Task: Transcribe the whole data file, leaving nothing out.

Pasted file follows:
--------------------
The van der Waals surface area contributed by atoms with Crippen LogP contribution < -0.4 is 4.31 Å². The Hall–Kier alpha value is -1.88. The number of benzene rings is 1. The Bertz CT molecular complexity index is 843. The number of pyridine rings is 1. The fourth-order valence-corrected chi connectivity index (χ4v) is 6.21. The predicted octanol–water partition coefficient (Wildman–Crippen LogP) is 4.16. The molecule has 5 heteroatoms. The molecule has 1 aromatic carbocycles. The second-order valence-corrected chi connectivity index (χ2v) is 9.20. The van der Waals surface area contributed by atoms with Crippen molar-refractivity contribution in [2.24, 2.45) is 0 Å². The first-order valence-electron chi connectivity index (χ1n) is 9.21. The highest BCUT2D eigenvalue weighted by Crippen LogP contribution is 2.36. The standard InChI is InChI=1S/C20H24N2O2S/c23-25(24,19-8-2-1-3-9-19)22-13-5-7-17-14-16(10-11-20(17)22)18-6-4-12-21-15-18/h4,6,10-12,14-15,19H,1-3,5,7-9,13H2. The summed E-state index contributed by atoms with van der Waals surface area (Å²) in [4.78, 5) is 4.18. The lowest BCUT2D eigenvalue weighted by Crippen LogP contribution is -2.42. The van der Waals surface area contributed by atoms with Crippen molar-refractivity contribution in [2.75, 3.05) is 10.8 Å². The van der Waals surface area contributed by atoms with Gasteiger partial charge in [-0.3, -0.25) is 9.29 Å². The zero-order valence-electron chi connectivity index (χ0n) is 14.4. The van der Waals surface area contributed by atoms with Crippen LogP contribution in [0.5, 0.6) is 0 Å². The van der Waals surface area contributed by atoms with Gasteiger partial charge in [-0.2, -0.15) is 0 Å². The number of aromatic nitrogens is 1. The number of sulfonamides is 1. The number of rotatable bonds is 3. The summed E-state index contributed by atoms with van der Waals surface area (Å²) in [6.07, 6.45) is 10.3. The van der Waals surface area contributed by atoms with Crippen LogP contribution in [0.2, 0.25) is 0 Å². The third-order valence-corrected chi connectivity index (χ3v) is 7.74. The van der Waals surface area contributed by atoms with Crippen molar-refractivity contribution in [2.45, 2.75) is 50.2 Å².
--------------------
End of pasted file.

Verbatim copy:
The van der Waals surface area contributed by atoms with Crippen LogP contribution < -0.4 is 4.31 Å². The Hall–Kier alpha value is -1.88. The number of benzene rings is 1. The Bertz CT molecular complexity index is 843. The number of pyridine rings is 1. The fourth-order valence-corrected chi connectivity index (χ4v) is 6.21. The predicted octanol–water partition coefficient (Wildman–Crippen LogP) is 4.16. The molecule has 5 heteroatoms. The molecule has 1 aromatic carbocycles. The second-order valence-corrected chi connectivity index (χ2v) is 9.20. The van der Waals surface area contributed by atoms with Crippen molar-refractivity contribution in [2.24, 2.45) is 0 Å². The first-order valence-electron chi connectivity index (χ1n) is 9.21. The highest BCUT2D eigenvalue weighted by Crippen LogP contribution is 2.36. The standard InChI is InChI=1S/C20H24N2O2S/c23-25(24,19-8-2-1-3-9-19)22-13-5-7-17-14-16(10-11-20(17)22)18-6-4-12-21-15-18/h4,6,10-12,14-15,19H,1-3,5,7-9,13H2. The summed E-state index contributed by atoms with van der Waals surface area (Å²) in [4.78, 5) is 4.18. The lowest BCUT2D eigenvalue weighted by Crippen LogP contribution is -2.42. The van der Waals surface area contributed by atoms with Crippen molar-refractivity contribution in [2.75, 3.05) is 10.8 Å². The van der Waals surface area contributed by atoms with Gasteiger partial charge in [-0.3, -0.25) is 9.29 Å². The zero-order valence-electron chi connectivity index (χ0n) is 14.4. The van der Waals surface area contributed by atoms with Crippen LogP contribution in [0.5, 0.6) is 0 Å². The van der Waals surface area contributed by atoms with Gasteiger partial charge in [-0.2, -0.15) is 0 Å². The number of aromatic nitrogens is 1. The number of sulfonamides is 1. The number of rotatable bonds is 3. The summed E-state index contributed by atoms with van der Waals surface area (Å²) in [6.07, 6.45) is 10.3. The van der Waals surface area contributed by atoms with Crippen LogP contribution in [0.2, 0.25) is 0 Å². The third-order valence-corrected chi connectivity index (χ3v) is 7.74. The van der Waals surface area contributed by atoms with Crippen molar-refractivity contribution in [2.45, 2.75) is 50.2 Å².